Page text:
For accompanying paper see:
Dagan, Hanoch, Autonomy and Property (September 16, 2019). Forthcoming, Research Handbook on Private Law Theories (Hanoch Dagan & Benjamin Zipursky eds., 2020) . Available at SSRN: https://ssrn.com/abstract=3454449 or http://dx.doi.org/10.2139/ssrn.3454449
A sandwich lunch will be served for participants.
The main claim of this Lecture is that only grounding property in liberalism’s fundamental commitment to individual self-determination can secure its legitimacy. I do not deny that property systems assign private authority over resources in numerous different ways. But appreciating the heavy legitimacy burden which haunts property implies that for owners’ authority to be justified, property must both rely upon and be guided by its service of people’s right to self-determination, which is – in a liberal polity – our most fundamental right. This means that in a liberal polity the commitment to individual autonomy does not only dominate property’s justification. It also significantly shapes property’s constitution and thus grounds its most fundamental legal features.
The Lecture offers a sketch of this distinctively liberal conception of property, which I develop more fully in my book, A Liberal Theory of Property (forthcoming 2020 - interested participants can get a copy of the manuscript from firstname.lastname@example.org). I begin by discussing the way in which property both empowers and disables, enhances people’s autonomy and renders them vulnerable. This implies that a background regime that secures for everyone the preconditions of autonomy – health, education, and means of subsistence, as well as property – is necessary for property to be legitimate. But it is not sufficient. In a genuinely liberal polity, law follows the three pillars of the autonomy-enhancing conception of property:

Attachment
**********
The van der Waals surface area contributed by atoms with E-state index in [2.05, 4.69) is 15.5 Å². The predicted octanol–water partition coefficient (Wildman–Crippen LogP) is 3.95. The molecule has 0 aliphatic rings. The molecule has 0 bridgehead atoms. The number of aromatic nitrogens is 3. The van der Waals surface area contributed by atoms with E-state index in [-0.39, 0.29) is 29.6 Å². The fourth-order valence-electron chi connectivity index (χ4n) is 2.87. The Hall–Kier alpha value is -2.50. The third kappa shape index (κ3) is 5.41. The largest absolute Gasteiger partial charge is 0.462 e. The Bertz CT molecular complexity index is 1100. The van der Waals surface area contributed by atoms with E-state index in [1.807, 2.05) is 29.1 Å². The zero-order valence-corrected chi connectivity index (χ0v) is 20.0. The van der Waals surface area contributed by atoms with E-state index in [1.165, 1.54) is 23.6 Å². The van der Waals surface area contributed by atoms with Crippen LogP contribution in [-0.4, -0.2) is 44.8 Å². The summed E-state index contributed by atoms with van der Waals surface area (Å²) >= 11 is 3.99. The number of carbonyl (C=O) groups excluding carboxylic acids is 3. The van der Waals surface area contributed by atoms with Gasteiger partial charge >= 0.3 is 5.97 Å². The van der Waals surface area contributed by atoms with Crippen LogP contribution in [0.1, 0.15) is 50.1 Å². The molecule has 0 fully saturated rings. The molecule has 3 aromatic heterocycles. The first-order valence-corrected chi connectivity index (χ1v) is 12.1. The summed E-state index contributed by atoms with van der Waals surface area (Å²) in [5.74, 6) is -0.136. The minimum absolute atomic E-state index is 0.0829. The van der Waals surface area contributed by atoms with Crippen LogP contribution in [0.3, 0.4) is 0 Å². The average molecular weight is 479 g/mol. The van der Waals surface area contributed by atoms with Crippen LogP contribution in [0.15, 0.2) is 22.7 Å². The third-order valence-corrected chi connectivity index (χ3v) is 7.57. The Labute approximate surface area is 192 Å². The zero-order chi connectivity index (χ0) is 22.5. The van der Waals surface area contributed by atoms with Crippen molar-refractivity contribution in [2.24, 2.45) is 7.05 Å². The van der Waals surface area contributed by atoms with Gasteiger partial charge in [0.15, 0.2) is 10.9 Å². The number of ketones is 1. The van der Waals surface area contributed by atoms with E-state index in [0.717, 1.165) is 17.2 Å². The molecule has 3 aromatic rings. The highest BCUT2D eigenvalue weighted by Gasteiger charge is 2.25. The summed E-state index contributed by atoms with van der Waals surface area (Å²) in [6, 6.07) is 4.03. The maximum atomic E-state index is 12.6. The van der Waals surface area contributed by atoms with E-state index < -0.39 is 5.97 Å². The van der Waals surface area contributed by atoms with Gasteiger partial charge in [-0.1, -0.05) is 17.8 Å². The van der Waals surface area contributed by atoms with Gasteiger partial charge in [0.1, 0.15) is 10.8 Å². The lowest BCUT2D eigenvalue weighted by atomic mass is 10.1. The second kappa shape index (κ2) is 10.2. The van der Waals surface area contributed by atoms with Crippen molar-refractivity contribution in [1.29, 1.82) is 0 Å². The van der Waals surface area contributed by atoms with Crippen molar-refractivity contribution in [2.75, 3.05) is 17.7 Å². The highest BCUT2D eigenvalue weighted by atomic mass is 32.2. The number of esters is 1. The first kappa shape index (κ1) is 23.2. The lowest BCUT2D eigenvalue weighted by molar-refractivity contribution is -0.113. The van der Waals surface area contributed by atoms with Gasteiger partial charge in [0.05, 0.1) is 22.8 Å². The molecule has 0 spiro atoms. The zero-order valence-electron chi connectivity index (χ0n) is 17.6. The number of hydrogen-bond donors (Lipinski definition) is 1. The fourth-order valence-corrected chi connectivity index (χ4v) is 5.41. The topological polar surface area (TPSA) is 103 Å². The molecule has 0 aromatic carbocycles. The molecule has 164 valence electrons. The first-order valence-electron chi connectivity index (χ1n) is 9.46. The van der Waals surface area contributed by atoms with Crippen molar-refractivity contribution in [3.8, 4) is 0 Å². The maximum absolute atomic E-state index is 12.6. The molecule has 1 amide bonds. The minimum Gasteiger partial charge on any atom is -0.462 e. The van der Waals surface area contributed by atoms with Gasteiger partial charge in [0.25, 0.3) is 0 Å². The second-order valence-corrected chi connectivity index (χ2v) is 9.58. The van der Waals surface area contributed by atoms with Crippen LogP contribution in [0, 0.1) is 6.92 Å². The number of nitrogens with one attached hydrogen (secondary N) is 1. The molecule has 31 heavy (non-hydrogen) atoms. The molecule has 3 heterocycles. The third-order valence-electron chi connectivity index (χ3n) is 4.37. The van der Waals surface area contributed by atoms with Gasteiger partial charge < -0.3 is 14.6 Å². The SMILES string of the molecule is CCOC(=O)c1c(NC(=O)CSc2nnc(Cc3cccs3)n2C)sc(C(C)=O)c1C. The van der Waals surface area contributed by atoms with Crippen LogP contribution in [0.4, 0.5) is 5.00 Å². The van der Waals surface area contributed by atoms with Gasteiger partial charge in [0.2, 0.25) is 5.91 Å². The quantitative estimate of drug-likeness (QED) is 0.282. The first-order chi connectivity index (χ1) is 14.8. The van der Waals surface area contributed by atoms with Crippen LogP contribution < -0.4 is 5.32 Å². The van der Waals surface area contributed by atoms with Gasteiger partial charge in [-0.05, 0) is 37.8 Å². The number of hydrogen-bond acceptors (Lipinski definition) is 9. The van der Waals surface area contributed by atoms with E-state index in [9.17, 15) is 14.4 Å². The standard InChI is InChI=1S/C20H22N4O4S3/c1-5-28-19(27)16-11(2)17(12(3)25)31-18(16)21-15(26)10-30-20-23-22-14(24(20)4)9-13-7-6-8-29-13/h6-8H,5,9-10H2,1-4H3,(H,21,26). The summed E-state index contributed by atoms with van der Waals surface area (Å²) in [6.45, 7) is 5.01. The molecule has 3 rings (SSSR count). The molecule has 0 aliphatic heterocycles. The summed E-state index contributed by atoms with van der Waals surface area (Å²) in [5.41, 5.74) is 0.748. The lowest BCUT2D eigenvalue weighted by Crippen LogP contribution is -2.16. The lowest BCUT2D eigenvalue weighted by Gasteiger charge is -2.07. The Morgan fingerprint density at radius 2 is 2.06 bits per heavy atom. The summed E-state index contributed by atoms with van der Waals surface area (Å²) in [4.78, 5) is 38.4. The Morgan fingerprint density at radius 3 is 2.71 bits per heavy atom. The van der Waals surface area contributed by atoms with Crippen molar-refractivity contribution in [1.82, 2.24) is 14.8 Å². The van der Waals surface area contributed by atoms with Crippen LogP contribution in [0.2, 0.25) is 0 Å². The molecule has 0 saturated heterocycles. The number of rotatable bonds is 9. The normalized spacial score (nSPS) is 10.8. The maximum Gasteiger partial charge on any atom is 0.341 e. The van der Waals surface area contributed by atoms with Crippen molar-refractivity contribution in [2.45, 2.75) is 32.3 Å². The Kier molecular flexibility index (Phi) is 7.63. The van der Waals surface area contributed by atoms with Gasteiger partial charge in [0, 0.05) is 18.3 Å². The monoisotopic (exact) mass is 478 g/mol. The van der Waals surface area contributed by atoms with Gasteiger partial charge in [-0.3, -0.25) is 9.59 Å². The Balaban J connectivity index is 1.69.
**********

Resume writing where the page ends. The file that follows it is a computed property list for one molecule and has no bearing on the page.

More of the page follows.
(1) it carefully circumscribes owners’ private authority so that it follows its contribution to self-determination;
(2) it includes a structurally pluralist inventory of property types so as to offer people real choice; and
(3) it follows the prescriptions of relational justice so as to ensure that ownership does not offend the maxim of reciprocal respect for self-determination on which property’s legitimacy is grounded.
By founding property on people’s right to self-determination, a genuinely liberal law insists that property must comply with these three pillars: carefully delineated private authority, structural pluralism, and relational justice. There are admittedly (sometimes significant) gaps between the ideal of liberal property and the life of property in liberal societies. These blemishes, however, offer the theory’s most valuable promise, because they must be treated as a source of internal critique. They point out to the most urgent remedial action that is needed for property law in order for it to conform with its autonomy-enhancing premise.